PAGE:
Leftover food and table scraps generated across the University of Maryland Eastern Shore campus will no longer be sent to a local landfill.
Instead, the refuse will be handed over to ReGreen Organics, an up-start recycling company with a new approach to converting uneaten edibles into fuel pellets, environmentally friendly fertilizer and in some cases livestock feed.
"The patented technology employed in our machines processes all types of organic waste in minutes into bacteria-free, highly nutrient-rich solid and liquid byproducts that are practically odor free,” according to the company.
ReGreen and UMES jointly announced on "America Recycles Day” a partnership that was a year in the making and will provide the company with a source of organic refuse to launch its business in Somerset County.
UMES President Juliette B. Bell said the agreement she signed with ReGreen's CEO, Jeffrey Camera, is an ideal fit for an 1890 land-grant university embracing its 21st century role as a steward of the environment.
"This (is) a great opportunity to be a trend-setter and at the forefront of protecting our environment," Bell told a small group that had gathered outside the university's Poultry Environmental House.
The venue also doubled as an important symbol reinforcing another source of organic material that ReGreen hopes to tap locally - livestock farmers, especially those who grow chickens.
Camera says ReGreen's high-speed composting machines that it plans to bring to Somerset County can transform animal waste quickly into a slow-release fertilizer that should significantly reduce troublesome compounds blamed for pollution found in the Chesapeake Bay. Some Delmarva chicken litter is trucked out of state as a strategy to reduce harmful chemicals known to leach into water sources when used as untreated fertilizer.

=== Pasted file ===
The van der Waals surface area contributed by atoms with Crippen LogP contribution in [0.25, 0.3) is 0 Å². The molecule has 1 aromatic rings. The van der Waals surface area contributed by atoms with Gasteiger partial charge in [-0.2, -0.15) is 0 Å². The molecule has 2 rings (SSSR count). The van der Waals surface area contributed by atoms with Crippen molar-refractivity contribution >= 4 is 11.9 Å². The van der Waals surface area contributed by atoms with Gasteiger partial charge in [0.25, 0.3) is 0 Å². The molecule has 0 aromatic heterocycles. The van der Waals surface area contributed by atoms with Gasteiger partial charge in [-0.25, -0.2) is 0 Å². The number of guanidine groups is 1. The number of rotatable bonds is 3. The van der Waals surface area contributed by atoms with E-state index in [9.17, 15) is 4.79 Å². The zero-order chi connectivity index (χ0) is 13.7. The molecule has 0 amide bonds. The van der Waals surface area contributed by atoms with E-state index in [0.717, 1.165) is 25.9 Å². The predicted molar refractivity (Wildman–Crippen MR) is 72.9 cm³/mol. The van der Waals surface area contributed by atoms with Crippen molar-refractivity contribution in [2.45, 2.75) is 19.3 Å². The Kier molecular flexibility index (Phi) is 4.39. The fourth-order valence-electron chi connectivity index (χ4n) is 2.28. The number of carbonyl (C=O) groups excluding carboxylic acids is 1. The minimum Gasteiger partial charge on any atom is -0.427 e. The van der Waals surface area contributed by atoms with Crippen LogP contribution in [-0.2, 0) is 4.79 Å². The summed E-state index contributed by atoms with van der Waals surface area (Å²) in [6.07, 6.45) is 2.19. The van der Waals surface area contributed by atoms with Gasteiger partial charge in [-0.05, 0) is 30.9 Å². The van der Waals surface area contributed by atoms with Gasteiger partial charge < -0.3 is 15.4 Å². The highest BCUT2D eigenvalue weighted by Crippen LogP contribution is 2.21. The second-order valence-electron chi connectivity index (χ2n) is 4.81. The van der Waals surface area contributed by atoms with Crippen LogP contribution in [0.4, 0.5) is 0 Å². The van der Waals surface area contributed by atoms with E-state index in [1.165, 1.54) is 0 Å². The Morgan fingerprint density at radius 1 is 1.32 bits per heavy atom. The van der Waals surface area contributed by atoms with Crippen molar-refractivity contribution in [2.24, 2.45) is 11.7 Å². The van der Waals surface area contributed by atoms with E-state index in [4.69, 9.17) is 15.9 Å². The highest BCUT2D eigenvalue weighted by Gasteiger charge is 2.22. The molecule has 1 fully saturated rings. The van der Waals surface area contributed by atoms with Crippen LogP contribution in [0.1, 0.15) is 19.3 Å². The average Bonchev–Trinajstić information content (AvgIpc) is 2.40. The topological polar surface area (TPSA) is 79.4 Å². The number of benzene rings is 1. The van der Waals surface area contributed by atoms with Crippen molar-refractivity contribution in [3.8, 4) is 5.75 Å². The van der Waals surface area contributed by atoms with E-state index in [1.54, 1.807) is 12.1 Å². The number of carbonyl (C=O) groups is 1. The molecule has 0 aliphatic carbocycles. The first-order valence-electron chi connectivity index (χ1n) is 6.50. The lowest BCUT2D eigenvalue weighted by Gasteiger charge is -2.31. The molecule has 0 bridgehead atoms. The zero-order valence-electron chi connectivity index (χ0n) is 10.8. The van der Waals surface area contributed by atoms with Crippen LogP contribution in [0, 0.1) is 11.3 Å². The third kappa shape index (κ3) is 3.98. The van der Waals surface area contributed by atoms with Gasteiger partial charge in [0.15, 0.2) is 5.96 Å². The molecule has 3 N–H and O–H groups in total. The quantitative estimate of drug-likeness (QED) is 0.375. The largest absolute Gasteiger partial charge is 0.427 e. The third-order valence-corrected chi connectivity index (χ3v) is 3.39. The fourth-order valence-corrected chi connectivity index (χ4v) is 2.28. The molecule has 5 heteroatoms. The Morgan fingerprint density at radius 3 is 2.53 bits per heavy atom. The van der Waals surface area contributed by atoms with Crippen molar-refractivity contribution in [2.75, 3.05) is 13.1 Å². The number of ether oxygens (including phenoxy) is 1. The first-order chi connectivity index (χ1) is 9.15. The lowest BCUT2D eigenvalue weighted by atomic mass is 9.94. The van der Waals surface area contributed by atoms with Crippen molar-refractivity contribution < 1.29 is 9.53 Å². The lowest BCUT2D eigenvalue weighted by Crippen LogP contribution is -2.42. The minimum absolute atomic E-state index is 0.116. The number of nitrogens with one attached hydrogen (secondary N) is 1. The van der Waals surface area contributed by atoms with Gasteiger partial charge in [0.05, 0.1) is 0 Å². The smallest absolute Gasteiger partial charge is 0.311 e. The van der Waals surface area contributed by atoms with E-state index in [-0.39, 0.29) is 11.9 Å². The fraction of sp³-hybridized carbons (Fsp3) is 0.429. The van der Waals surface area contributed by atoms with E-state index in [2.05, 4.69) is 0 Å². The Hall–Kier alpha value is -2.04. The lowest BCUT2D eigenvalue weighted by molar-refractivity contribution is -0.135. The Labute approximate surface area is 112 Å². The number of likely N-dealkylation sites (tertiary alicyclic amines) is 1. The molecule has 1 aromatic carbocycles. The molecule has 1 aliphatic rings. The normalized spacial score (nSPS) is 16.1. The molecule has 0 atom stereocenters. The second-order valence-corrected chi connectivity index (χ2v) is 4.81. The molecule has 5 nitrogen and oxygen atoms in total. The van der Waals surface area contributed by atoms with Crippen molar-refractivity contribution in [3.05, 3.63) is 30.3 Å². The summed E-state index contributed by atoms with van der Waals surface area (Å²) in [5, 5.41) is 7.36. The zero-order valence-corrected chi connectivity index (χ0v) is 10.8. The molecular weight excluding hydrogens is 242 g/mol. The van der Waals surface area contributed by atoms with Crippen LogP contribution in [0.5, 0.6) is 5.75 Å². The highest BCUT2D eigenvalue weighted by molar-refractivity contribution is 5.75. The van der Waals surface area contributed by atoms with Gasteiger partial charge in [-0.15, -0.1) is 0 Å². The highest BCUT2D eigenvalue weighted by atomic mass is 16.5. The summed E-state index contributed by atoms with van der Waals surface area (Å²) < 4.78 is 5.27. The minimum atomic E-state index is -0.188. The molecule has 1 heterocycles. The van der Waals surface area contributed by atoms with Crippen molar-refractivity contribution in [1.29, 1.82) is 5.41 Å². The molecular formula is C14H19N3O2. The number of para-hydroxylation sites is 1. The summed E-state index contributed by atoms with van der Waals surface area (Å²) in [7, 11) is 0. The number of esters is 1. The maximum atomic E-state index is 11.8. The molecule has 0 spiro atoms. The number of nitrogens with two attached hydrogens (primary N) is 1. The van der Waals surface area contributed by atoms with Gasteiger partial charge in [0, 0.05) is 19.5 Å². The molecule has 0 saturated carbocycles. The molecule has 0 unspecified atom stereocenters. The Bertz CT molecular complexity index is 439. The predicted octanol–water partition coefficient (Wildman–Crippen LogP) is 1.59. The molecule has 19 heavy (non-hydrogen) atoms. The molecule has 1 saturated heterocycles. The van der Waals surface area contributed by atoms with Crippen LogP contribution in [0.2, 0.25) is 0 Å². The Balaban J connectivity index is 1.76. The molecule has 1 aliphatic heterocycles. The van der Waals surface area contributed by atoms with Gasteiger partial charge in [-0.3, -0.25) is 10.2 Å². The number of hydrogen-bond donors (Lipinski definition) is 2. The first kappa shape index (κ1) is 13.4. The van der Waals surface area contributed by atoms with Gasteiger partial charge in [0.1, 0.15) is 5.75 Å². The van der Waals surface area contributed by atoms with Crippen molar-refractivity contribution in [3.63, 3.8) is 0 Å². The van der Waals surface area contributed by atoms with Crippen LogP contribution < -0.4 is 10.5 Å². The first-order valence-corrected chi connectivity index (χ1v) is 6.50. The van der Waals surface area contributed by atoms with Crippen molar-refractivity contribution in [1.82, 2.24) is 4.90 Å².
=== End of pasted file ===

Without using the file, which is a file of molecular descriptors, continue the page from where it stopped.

"We believe that what we have is the capability to contribute a safe way of preserving and protecting the Chesapeake," said Camera, whose company is based in Fulton, Md.
The UMES-ReGreen partnership involves no money. ReGreen says it is prepared to invest between $5 million and $10 million in building a plant to house its fast-track composting technology and could generate as many as two dozen new jobs. The location has yet to be chosen, but Camera says several area farmers have expressed interest in making land available.
The machine one of Camera's partners, an engineer, designed uses radiant heat to break down waste in less than 30 minutes, eliminating odors and bacteria while extracting water that also can be recycled as fertilizer. If the machine is calibrated specifically to produce fuel pellets, they in turn can be used to generate the energy to run the machines, he said.
Camera sought out UMES as an organics source because he and his partners also envision tapping into faculty researchers as a resource. He also said his company is open to having students work as employees or in internships for academic credit. Bell said that aspect of the public-private partnership appealed to her as an administrator and as an educator.
A handful of local farmers whom Camera has approached to join the ReGreen-UMES partnership attended the announcement. They already have pledged to work with ReGreen, Camera said, including Lee Carey of Pocomoke City.
"I think this is going to be a great project," said Carey, whose crop and poultry farm has been in his family since 1905. "It's going to solve a lot of our problems."
One of ReGreen's overarching business goals, Camera said, is diverting "organics and food waste from landfills and (turning it) into beneficial, reusable and re-saleable byproducts."
The company has its machines operating in California, where UMES leaders visited as part of their research into the partnership proposal. ReGreen said Somerset County will be its first Maryland location.Back to News